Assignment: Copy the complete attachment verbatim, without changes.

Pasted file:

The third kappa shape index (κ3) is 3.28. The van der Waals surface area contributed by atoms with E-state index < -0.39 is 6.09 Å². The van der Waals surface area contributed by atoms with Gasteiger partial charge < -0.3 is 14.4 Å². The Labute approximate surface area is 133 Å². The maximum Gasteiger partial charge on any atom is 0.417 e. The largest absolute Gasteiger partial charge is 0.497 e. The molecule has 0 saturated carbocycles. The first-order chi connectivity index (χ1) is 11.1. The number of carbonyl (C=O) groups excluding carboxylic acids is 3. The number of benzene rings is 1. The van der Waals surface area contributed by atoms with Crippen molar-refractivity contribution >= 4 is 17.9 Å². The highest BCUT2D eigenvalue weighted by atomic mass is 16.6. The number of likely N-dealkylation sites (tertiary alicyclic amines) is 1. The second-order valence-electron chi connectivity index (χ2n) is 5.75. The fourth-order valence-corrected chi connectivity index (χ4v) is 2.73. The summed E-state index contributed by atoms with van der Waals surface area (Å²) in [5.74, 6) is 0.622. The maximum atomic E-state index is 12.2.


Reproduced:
The third kappa shape index (κ3) is 3.28. The van der Waals surface area contributed by atoms with E-state index < -0.39 is 6.09 Å². The van der Waals surface area contributed by atoms with Gasteiger partial charge < -0.3 is 14.4 Å². The Labute approximate surface area is 133 Å². The maximum Gasteiger partial charge on any atom is 0.417 e. The largest absolute Gasteiger partial charge is 0.497 e. The molecule has 0 saturated carbocycles. The first-order chi connectivity index (χ1) is 11.1. The number of carbonyl (C=O) groups excluding carboxylic acids is 3. The number of benzene rings is 1. The van der Waals surface area contributed by atoms with Crippen molar-refractivity contribution >= 4 is 17.9 Å². The highest BCUT2D eigenvalue weighted by atomic mass is 16.6. The number of likely N-dealkylation sites (tertiary alicyclic amines) is 1. The second-order valence-electron chi connectivity index (χ2n) is 5.75. The fourth-order valence-corrected chi connectivity index (χ4v) is 2.73. The summed E-state index contributed by atoms with van der Waals surface area (Å²) in [5.74, 6) is 0.622. The maximum atomic E-state index is 12.2.